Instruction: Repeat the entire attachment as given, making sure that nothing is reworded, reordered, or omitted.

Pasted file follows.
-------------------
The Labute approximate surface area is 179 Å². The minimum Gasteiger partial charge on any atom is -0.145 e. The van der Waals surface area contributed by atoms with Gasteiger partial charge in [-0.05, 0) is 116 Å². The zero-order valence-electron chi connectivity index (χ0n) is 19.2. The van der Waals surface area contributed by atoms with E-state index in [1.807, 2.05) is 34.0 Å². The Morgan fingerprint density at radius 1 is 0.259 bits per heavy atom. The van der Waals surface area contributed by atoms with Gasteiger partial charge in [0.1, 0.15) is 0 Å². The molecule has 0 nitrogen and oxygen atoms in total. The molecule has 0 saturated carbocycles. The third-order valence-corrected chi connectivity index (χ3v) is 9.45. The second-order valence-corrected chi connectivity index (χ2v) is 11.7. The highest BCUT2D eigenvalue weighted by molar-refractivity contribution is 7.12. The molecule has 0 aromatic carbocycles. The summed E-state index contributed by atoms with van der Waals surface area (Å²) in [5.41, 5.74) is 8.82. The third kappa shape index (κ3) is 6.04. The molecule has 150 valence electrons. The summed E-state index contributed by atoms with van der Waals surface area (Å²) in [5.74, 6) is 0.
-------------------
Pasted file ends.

The Labute approximate surface area is 179 Å². The minimum Gasteiger partial charge on any atom is -0.145 e. The van der Waals surface area contributed by atoms with Gasteiger partial charge in [-0.05, 0) is 116 Å². The zero-order valence-electron chi connectivity index (χ0n) is 19.2. The van der Waals surface area contributed by atoms with E-state index in [1.807, 2.05) is 34.0 Å². The Morgan fingerprint density at radius 1 is 0.259 bits per heavy atom. The van der Waals surface area contributed by atoms with Gasteiger partial charge in [0.1, 0.15) is 0 Å². The molecule has 0 nitrogen and oxygen atoms in total. The molecule has 0 saturated carbocycles. The third-order valence-corrected chi connectivity index (χ3v) is 9.45. The second-order valence-corrected chi connectivity index (χ2v) is 11.7. The highest BCUT2D eigenvalue weighted by molar-refractivity contribution is 7.12. The molecule has 0 aromatic carbocycles. The summed E-state index contributed by atoms with van der Waals surface area (Å²) in [5.41, 5.74) is 8.82. The third kappa shape index (κ3) is 6.04. The molecule has 150 valence electrons. The summed E-state index contributed by atoms with van der Waals surface area (Å²) in [5.74, 6) is 0.